Following reports that multinational energy company Enel Group has been hit by a second data ransomware attack this year, Security on Screen’s panel of cybersecurity experts explain what security teams should be doing to ensure their company stays ahead of the attackers.
“When multinational companies are hit by attacks and data breaches, it should be a clarion call for every serious and responsible organisation to reassess and make appropriate course corrections,” says Trevor Morgan, product manager at comforte AG. “It means making sure that you not only shore up your entire data environment and the defensive perimeters around it, but also consider how to secure your sensitive organisational data if it happens to be apprehended and brought outside that protected perimeter.
“A data-centric approach means applying strong security mechanisms such as format-preserving encryption or tokenisation to your sensitive data so that threat actors cannot compromise that data if they manage to breach your perimeter,” he continues. “Tokenisation in particular replaces sensitive data with benign tokens which don’t convey any real meaning, so sensitive information cannot be understood or compromised. Data-centric security travels with the data, and it’s a perfect complement to strong perimeter defences. It renders stolen data worthless to attackers.”
“To keep hacking groups at bay, organisations need to minimise the time it takes to respond to a threat,” says Israel Barak, chief information security officer (CISO) at Cybereason. “This can be achieved by deploying threat hunting services around the clock. In addition, operating a unified security operations centre (SOC) provides visibility into the IT and OT environments because attackers are looking to use IT environments as gateways into OT environments.”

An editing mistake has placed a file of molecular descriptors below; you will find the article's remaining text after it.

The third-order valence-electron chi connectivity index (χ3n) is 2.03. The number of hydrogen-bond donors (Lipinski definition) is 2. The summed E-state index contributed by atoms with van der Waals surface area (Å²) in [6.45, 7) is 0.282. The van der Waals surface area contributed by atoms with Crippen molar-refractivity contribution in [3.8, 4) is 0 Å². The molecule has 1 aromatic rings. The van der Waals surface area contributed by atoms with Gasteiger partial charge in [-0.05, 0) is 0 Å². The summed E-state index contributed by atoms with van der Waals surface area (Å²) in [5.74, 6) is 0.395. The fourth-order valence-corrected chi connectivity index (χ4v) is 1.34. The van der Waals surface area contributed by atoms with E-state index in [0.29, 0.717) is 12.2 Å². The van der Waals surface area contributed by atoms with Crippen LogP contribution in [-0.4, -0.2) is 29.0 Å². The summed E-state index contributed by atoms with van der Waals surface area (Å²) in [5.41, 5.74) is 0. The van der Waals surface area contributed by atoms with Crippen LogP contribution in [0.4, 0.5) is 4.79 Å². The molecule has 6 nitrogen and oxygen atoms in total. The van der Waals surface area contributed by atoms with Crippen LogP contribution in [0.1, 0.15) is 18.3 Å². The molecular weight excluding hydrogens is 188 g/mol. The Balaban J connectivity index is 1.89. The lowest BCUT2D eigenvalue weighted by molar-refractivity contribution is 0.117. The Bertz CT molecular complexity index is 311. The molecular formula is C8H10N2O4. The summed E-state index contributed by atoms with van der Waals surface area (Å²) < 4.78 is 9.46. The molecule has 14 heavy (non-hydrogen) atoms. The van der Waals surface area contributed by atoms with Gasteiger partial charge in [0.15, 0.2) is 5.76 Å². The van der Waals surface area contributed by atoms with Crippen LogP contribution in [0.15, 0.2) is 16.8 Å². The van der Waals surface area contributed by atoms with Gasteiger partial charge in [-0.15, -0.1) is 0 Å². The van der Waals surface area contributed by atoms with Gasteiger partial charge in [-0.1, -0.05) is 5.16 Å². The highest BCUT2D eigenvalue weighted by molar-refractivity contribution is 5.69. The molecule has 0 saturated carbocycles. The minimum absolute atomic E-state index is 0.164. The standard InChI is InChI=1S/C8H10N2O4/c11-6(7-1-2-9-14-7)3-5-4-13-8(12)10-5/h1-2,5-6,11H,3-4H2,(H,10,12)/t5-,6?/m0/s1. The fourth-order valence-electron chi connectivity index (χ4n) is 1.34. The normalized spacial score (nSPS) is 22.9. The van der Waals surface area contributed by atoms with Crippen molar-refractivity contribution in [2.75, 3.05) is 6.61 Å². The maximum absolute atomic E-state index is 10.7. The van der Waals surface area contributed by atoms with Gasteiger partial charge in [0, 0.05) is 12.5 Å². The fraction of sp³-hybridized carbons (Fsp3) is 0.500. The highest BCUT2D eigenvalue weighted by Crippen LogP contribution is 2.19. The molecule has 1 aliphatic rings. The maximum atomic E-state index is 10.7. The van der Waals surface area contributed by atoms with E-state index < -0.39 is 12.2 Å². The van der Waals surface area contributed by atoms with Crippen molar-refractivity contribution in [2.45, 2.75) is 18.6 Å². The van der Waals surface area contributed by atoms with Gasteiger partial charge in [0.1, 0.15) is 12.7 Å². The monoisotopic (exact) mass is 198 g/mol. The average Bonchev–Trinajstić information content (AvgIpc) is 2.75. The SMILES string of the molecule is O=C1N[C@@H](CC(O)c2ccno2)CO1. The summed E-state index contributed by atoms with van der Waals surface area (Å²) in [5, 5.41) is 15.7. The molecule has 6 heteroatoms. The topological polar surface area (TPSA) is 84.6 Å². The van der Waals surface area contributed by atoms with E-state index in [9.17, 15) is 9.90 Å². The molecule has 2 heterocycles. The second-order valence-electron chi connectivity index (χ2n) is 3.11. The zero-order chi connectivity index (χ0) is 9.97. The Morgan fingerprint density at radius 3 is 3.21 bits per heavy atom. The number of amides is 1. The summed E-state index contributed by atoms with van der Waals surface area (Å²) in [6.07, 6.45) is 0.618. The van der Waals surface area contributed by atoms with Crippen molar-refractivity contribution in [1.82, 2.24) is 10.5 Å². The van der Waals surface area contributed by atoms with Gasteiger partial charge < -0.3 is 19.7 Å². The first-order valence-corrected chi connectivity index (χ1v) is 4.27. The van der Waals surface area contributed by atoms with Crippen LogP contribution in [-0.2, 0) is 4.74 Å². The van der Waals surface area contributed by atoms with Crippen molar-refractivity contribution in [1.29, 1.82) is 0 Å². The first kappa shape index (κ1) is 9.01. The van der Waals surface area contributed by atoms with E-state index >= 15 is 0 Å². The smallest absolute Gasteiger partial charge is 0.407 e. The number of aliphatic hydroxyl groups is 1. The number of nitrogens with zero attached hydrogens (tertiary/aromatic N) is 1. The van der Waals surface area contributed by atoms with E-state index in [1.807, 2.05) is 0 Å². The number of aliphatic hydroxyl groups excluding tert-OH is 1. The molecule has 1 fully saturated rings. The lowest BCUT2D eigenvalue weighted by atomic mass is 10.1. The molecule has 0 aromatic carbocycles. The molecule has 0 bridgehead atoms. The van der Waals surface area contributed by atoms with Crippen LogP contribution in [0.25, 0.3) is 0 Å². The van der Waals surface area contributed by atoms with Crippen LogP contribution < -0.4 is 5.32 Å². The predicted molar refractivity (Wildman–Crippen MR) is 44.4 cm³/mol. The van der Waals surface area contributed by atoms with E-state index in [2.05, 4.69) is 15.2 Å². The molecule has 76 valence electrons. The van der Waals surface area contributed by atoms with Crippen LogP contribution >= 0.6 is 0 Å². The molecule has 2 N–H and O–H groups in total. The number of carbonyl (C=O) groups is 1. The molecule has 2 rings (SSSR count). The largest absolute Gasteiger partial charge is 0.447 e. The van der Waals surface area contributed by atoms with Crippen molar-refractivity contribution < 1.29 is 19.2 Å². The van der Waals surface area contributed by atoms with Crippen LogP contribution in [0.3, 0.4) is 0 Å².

Of course, one of the key points is staff training. “Ransomware attacks are almost always the second step of an intrusion so avoiding ransomware in the first places involves general best practices,” notes Chad Anderson, senior security researcher at DomainTools. “Security training to keep employees from opening a malicious document in a phishing email is a good start. Additionally, patching for common vulnerabilities and network segmentation will keep ransomware from spreading if it does find its way into your network. The goal here should be not to stop all together since attackers will constantly be trying to find a way through — and almost always will at least once at some point — but to make it expensive for the attacker and reduce damages if there is an incident.”
“Email phishing is a popular choice for attackers and not clicking attachments from unknown correspondents will lower the chances of being attacked,” agrees Paul Norris, senior systems engineer at Tripwire. “Have antivirus software installed and ensure system and device backups are conducted on a regular basis. This will help reduce the overall impact that an attack will have.”
One of the key factors is to ensure that the security and IT team know what to do in the event of a cyberattack. “It is critical that regular testing be a focal point in this sector,” states Barak. “Tabletop exercises that enable a red and blue team to role play different catastrophic scenarios and the real time response to those scenarios is critical when having to actually have to deal with a threat in real time. Never underestimate the value of tabletop exercises in shoring up weakened defenses and helping executives understand the importance of security.”
While prevention is important, companies also need to consider what to do if they are in the unfortunate position of being victim to a data breach. “If you have been compromised assume the data has left your possession,” says Bindu Sundaresan, director at AT&T Cybersecurity. “Root cause analysis should be able to help determine if indeed it was done, but that is concluded after the incident is wrapped up and has no bearing on the decision to pay.”
“If you are unfortunate enough to become affected, paying a ransom should be avoided as it won’t guarantee that your data will be retrieved,” adds Norris. “Security awareness is key and should not be overlooked as a critical component in any organisations security defence.”